October 23, 2013
After getting the broccoli planted, the root vegetables had to go in next. Soil temperatures of 75 to 85 degrees F are optimal for germination of most winter crops. A month from now the days will be shorter, the soil cooler and I’ll regret I didn’t plant the root vegetables earlier.
For every species of seed, there is an optimal soil temperature for germination, and at that temperature, the maximum number of seeds will germinate and in less time than at any other temperature.
Check out the optimal soil temperatures for vegetable seed germination in this chart from University of California, Davis. Soil temperatures are measured at 2 inch (winter crops) to 4 inch (summer crops) depths. (I did find varying instructions for checking temps). Bottom line: Early October is optimal for planting winter vegetables in southern California.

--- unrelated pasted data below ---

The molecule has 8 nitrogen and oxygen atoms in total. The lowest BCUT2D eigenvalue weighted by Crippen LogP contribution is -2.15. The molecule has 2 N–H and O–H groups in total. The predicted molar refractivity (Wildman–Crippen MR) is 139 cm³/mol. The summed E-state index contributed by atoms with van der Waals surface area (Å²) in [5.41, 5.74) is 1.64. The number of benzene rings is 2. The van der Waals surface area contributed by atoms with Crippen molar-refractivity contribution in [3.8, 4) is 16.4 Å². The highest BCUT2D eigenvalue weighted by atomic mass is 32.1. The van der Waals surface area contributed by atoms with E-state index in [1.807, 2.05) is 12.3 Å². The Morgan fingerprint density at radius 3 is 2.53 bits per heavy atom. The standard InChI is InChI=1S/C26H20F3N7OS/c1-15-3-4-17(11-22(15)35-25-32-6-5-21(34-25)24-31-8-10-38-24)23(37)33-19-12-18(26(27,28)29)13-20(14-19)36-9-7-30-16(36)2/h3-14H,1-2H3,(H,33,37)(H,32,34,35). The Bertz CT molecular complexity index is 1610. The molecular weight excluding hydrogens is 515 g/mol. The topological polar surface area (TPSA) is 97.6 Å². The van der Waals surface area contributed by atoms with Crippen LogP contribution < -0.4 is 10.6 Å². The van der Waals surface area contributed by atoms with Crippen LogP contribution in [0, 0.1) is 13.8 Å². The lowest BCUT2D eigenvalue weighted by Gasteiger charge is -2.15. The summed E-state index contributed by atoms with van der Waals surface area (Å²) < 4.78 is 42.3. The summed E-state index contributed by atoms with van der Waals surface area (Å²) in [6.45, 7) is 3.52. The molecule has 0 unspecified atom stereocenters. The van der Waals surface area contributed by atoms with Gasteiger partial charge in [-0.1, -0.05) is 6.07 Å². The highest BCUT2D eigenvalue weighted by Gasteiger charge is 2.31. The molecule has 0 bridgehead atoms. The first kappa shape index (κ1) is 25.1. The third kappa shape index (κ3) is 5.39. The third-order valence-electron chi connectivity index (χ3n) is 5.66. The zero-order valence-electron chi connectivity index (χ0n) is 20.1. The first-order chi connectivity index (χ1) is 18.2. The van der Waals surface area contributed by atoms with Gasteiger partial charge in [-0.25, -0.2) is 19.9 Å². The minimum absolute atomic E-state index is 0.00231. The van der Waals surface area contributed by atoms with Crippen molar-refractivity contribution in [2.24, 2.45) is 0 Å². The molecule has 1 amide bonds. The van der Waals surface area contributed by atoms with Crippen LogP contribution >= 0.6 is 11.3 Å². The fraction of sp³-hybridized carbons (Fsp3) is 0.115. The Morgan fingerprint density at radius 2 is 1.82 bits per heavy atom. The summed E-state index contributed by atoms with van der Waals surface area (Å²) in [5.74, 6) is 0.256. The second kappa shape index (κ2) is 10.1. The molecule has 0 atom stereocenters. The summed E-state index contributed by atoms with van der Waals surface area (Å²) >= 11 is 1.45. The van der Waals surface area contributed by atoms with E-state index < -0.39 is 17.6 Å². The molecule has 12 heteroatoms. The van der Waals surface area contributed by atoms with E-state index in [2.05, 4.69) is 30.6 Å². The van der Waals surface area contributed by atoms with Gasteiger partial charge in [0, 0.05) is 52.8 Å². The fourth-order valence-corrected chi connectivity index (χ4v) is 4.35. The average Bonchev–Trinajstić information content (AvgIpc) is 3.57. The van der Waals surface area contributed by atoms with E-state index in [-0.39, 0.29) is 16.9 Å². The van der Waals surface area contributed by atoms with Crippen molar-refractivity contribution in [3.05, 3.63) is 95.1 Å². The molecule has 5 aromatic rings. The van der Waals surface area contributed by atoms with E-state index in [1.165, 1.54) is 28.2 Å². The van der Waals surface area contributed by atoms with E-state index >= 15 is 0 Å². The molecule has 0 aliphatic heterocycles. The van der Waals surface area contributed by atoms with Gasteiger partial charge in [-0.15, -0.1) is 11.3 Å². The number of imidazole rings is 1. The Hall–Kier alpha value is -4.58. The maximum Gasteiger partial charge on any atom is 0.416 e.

But back to my garden. I planted the root vegetables October 12 and nine days later the radishes, scallions, beets and most of the carrots had germinated. Celery hasn’t shown up yet. This is much sooner than some years when the weather is cooler or I’ve planted later.
Here are the root vegetables I planted from the front of the 4 x 8 foot raised bed to the rear:
Radish ‘Easter Egg Blend’ and ‘Easter Egg Blend II’ Botanical Interests
Scallions ‘Delicious Duo’ Renee’s Garden Seeds
Carrots ‘Nantes Coreless’ Ferry-Morse Pre-Seeded Planting Strip
Carrots ‘Tricolor Circus Circus’ Renee’s Garden Seeds
Beets ‘Baby Ball’ Renee’s Garden Seeds
Beets 'Bull’s Blood’ Botanical Interests
Celery 'Ventura’ Fedco
Snow Peas on trellis, seed saved from last winter’s garden
No room this year for parsnips or rutabagas though I don’t think my husband will miss them.